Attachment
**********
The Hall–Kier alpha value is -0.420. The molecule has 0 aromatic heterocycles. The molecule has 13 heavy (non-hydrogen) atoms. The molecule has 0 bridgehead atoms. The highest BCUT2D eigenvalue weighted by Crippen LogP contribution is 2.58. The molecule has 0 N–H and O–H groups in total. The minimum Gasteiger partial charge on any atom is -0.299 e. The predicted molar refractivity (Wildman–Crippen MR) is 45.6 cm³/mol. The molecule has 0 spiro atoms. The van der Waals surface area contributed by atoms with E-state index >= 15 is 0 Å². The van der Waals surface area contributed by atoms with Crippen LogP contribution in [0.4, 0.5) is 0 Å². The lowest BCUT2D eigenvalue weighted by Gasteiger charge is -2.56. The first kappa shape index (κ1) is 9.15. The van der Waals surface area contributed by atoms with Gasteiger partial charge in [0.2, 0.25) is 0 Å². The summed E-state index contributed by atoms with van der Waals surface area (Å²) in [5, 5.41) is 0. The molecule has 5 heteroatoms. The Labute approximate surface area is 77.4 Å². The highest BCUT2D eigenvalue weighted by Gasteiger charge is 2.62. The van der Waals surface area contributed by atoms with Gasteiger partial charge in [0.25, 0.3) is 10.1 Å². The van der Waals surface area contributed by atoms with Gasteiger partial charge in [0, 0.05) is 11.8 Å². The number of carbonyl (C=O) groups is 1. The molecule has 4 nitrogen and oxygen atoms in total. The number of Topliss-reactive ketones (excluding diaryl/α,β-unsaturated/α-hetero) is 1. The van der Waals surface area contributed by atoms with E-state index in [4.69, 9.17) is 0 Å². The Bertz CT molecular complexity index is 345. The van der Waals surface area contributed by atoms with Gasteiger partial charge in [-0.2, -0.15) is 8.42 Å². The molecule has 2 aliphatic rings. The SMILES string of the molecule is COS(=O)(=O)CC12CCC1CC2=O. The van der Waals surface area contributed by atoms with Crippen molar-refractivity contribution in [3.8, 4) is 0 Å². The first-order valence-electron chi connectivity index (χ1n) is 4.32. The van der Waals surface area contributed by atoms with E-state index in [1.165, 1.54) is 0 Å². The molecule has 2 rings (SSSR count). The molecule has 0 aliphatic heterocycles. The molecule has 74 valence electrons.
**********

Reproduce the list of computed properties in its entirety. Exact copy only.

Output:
The Hall–Kier alpha value is -0.420. The molecule has 0 aromatic heterocycles. The molecule has 13 heavy (non-hydrogen) atoms. The molecule has 0 bridgehead atoms. The highest BCUT2D eigenvalue weighted by Crippen LogP contribution is 2.58. The molecule has 0 N–H and O–H groups in total. The minimum Gasteiger partial charge on any atom is -0.299 e. The predicted molar refractivity (Wildman–Crippen MR) is 45.6 cm³/mol. The molecule has 0 spiro atoms. The van der Waals surface area contributed by atoms with E-state index >= 15 is 0 Å². The van der Waals surface area contributed by atoms with Crippen LogP contribution in [0.4, 0.5) is 0 Å². The lowest BCUT2D eigenvalue weighted by Gasteiger charge is -2.56. The first kappa shape index (κ1) is 9.15. The van der Waals surface area contributed by atoms with Gasteiger partial charge in [0.2, 0.25) is 0 Å². The summed E-state index contributed by atoms with van der Waals surface area (Å²) in [5, 5.41) is 0. The molecule has 5 heteroatoms. The Labute approximate surface area is 77.4 Å². The highest BCUT2D eigenvalue weighted by Gasteiger charge is 2.62. The van der Waals surface area contributed by atoms with Gasteiger partial charge in [0.25, 0.3) is 10.1 Å². The van der Waals surface area contributed by atoms with Gasteiger partial charge in [0, 0.05) is 11.8 Å². The number of carbonyl (C=O) groups is 1. The molecule has 4 nitrogen and oxygen atoms in total. The number of Topliss-reactive ketones (excluding diaryl/α,β-unsaturated/α-hetero) is 1. The van der Waals surface area contributed by atoms with E-state index in [4.69, 9.17) is 0 Å². The Bertz CT molecular complexity index is 345. The van der Waals surface area contributed by atoms with Gasteiger partial charge in [-0.2, -0.15) is 8.42 Å². The molecule has 2 aliphatic rings. The SMILES string of the molecule is COS(=O)(=O)CC12CCC1CC2=O. The van der Waals surface area contributed by atoms with Crippen molar-refractivity contribution in [3.8, 4) is 0 Å². The first-order valence-electron chi connectivity index (χ1n) is 4.32. The van der Waals surface area contributed by atoms with E-state index in [1.165, 1.54) is 0 Å². The molecule has 2 rings (SSSR count). The molecule has 0 aliphatic heterocycles. The molecule has 74 valence electrons.